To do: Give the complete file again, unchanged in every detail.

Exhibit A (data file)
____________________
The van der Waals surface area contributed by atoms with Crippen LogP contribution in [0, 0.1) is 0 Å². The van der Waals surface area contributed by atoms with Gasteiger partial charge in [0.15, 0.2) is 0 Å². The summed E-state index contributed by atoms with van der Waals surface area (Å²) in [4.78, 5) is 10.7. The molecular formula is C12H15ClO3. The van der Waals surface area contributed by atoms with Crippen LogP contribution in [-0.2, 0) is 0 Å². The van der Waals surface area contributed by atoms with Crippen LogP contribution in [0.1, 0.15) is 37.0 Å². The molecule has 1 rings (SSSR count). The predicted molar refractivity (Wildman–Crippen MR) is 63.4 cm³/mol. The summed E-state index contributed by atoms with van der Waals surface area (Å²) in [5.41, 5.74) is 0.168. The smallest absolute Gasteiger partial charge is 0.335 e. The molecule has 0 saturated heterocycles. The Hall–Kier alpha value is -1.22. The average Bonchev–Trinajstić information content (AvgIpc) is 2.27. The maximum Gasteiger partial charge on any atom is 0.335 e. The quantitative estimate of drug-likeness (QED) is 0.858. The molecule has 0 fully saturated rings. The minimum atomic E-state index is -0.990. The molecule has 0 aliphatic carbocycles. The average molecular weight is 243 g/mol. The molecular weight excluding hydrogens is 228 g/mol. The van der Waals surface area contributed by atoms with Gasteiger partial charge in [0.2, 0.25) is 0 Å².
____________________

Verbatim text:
The van der Waals surface area contributed by atoms with Crippen LogP contribution in [0, 0.1) is 0 Å². The van der Waals surface area contributed by atoms with Gasteiger partial charge in [0.15, 0.2) is 0 Å². The summed E-state index contributed by atoms with van der Waals surface area (Å²) in [4.78, 5) is 10.7. The molecular formula is C12H15ClO3. The van der Waals surface area contributed by atoms with Crippen LogP contribution in [-0.2, 0) is 0 Å². The van der Waals surface area contributed by atoms with Crippen LogP contribution in [0.1, 0.15) is 37.0 Å². The molecule has 1 rings (SSSR count). The predicted molar refractivity (Wildman–Crippen MR) is 63.4 cm³/mol. The summed E-state index contributed by atoms with van der Waals surface area (Å²) in [5.41, 5.74) is 0.168. The smallest absolute Gasteiger partial charge is 0.335 e. The molecule has 0 saturated heterocycles. The Hall–Kier alpha value is -1.22. The average Bonchev–Trinajstić information content (AvgIpc) is 2.27. The maximum Gasteiger partial charge on any atom is 0.335 e. The quantitative estimate of drug-likeness (QED) is 0.858. The molecule has 0 fully saturated rings. The minimum atomic E-state index is -0.990. The molecule has 0 aliphatic carbocycles. The average molecular weight is 243 g/mol. The molecular weight excluding hydrogens is 228 g/mol. The van der Waals surface area contributed by atoms with Gasteiger partial charge in [0.2, 0.25) is 0 Å².